More than 200 firefighters worked throughout the day and into the night Monday to contain a raging fire at a seven-story apartment complex under construction in College Park that closed the University of Maryland campus and forced the evacuation of a nearby senior center.
The five-alarm fire caused $39 million in damage to Fuse 47, a 250-unit apartment building on Berwyn House Road that was set to open in July, according to the Prince George's County Fire Department. The cause is believed to be accidental but remains under investigation, said Fire Department spokesman Mark Brady.
Brady called the response "one of, if not the, largest fire suppression efforts in [Prince George's] County history."
Fire crews from at least four counties responded to the blaze, which broke out about 10 a.m., officials said. Three ladder trucks and three engines were expected to stay overnight to keep an eye on the still-smoking construction site and extinguish any additional flare-ups.
The University of Maryland issued a statement canceling classes Monday just before 1 p.m., "due to poor air quality from an ongoing fire near campus." The heavy smoke could be seen from the university's flagship campus. Some students walked with their clothes pulled over their faces to avoid breathing in the smoke. The university planned to open on time Tuesday.
The campus alert also asked those on campus to "stay inside, and close windows and doors." Baltimore Avenue was closed to northbound traffic during the response.
Sixty-eight residents of the nearby Spellman House senior center were relocated to a community center due to smoke but allowed back into that building by Monday evening. One of the residents was taken to a hospital after having difficulty breathing.
"I came downstairs around 10 a.m. and a friend pointed out smoke across the street," said Melvin Johnson, a 75-year-old resident of Spellman House. "It was pretty scary — I saw people in the building having trouble breathing."
The fire, which started on the sixth floor, quickly spread to the seventh floor and the roof, Brady said. Parts of the roof later collapsed.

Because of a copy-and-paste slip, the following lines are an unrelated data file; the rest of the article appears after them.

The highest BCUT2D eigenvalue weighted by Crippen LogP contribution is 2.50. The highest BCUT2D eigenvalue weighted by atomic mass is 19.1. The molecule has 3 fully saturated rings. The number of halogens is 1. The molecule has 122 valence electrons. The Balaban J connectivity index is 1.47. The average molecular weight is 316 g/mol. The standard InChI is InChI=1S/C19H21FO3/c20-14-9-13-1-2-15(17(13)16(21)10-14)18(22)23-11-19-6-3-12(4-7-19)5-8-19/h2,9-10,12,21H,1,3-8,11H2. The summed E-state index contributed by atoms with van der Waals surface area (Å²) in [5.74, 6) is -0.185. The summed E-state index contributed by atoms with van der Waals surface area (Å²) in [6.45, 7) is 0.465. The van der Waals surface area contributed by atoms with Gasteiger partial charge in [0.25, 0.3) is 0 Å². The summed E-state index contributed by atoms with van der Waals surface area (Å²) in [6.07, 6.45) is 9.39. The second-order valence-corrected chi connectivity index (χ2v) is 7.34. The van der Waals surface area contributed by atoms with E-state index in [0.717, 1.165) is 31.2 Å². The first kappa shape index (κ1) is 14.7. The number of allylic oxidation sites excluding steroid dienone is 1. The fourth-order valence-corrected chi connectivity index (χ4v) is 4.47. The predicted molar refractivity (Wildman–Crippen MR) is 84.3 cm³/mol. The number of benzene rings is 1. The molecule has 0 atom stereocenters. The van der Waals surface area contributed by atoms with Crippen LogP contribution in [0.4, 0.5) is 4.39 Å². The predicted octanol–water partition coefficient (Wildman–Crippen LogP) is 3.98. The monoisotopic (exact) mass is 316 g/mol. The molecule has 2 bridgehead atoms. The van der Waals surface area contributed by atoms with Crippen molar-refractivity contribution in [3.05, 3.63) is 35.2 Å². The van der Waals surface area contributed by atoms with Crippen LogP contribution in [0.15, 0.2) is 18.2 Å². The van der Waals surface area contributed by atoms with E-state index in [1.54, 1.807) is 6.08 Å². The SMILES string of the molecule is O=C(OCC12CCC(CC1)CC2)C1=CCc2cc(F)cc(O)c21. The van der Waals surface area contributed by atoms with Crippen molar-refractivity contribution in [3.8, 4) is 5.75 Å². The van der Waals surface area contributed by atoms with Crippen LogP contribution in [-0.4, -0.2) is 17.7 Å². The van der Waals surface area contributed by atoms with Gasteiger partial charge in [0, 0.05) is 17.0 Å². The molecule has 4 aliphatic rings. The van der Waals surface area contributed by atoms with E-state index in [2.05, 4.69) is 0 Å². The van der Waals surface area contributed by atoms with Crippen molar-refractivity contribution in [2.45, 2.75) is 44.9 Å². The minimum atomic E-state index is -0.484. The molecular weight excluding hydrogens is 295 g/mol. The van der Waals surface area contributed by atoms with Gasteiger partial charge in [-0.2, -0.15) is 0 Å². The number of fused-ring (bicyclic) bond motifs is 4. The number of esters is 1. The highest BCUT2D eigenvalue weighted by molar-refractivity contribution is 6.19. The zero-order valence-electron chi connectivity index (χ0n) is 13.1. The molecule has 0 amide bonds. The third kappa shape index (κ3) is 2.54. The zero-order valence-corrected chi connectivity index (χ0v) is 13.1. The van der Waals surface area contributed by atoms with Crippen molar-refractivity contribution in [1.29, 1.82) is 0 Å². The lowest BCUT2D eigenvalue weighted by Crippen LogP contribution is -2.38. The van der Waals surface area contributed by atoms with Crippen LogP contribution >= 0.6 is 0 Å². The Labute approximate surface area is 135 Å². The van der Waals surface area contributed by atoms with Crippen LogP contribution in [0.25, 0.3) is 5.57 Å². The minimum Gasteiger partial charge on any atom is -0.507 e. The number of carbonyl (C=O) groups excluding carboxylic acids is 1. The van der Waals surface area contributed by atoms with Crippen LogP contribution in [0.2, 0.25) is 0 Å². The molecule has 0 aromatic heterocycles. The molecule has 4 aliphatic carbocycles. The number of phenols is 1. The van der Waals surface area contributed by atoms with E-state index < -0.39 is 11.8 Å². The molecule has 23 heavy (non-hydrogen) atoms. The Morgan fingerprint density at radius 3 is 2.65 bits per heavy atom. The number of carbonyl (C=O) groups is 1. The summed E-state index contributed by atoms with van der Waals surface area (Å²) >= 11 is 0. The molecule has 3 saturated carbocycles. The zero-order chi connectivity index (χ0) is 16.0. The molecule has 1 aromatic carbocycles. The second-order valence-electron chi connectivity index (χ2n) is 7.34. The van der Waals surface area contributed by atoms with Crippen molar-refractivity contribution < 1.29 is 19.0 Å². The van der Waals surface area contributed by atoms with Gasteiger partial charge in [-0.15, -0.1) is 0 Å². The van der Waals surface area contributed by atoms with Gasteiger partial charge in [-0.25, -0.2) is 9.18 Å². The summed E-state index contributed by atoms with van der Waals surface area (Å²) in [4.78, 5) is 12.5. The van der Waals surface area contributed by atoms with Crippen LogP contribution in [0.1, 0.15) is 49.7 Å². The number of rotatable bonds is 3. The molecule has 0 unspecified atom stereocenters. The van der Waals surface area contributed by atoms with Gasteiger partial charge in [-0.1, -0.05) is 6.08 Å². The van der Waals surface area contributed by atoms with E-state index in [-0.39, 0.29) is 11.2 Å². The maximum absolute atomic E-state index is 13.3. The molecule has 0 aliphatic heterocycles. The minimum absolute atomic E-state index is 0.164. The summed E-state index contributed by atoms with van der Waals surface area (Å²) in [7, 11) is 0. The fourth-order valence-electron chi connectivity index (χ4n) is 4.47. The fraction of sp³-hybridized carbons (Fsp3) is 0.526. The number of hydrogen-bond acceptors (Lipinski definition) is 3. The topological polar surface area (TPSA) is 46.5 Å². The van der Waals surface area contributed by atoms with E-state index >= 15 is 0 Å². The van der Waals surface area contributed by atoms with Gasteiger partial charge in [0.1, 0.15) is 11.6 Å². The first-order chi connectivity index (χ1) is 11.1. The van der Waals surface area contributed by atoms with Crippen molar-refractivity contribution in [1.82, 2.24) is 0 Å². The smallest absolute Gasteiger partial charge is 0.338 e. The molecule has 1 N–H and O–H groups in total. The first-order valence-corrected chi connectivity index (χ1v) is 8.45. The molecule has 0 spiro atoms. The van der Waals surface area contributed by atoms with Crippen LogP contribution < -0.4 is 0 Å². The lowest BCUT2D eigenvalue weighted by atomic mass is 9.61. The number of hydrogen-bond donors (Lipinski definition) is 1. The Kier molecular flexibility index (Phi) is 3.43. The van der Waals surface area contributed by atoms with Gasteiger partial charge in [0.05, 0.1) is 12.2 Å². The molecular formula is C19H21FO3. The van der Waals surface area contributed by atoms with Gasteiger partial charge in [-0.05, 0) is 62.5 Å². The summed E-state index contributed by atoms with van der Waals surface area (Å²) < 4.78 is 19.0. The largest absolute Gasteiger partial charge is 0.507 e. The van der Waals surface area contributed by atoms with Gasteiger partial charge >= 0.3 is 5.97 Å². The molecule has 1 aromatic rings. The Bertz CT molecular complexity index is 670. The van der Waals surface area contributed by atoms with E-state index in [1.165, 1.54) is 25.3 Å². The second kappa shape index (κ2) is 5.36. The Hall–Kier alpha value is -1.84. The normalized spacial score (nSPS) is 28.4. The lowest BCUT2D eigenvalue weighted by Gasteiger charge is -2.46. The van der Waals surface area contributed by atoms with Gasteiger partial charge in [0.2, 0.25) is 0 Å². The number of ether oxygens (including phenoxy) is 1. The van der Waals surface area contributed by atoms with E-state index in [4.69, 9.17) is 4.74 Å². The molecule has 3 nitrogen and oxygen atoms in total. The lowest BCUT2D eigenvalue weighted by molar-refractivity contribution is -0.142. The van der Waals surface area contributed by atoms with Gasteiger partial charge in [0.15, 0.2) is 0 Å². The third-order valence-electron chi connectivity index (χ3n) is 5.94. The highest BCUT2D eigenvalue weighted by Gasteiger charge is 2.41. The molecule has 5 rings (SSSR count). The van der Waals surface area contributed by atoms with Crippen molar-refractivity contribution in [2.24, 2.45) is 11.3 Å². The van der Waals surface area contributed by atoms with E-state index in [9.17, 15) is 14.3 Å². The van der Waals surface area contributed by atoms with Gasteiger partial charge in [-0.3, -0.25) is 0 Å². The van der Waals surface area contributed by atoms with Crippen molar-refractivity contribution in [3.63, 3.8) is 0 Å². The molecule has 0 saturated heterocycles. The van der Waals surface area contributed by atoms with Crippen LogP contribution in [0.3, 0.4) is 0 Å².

The Fire Department was worried about a "pancake collapse," in which the floors fall one on top of the other, Brady said. The lightweight wooden structure was having difficulty handling the amount of water being pumped in, he said. At one point, firefighters had been "flowing in 650 gallons of water per minute for five hours," Brady said.
"We're making an assessment now about how to get in there and mop it up," said County Fire Chief Benjamin Barksdale.
When a building is under construction, it leaves many open spaces that a fire can quickly travel through, Barksdale said.
"This building is under construction, so it doesn't have an alarm or sprinkler system hooked up yet," Brady said. "This fire was way ahead of us upon our arrival."
The Anne Arundel, Montgomery and Howard County fire departments, among others, joined Prince George's in sending units.
One firefighter suffered a minor injury, Barksdale said. Another firefighter was transported to the hospital due to overexertion.
Lucinda Stamm, a spokeswoman for the apartment complex, said she had no comment on whether the fire will impact the opening date or how many units have already been leased.
Brady said the fire's damage would "certainly rank near the top of fire loss estimates in county history."
Gov. Larry Hogan wrote in a Facebook post that he was monitoring the fire, and expressed thanks for the first responders.
"The state stands ready to offer any support needed to Prince George's County officials," he wrote.
Baltimore Sun reporter Colin Campbell contributed to this article.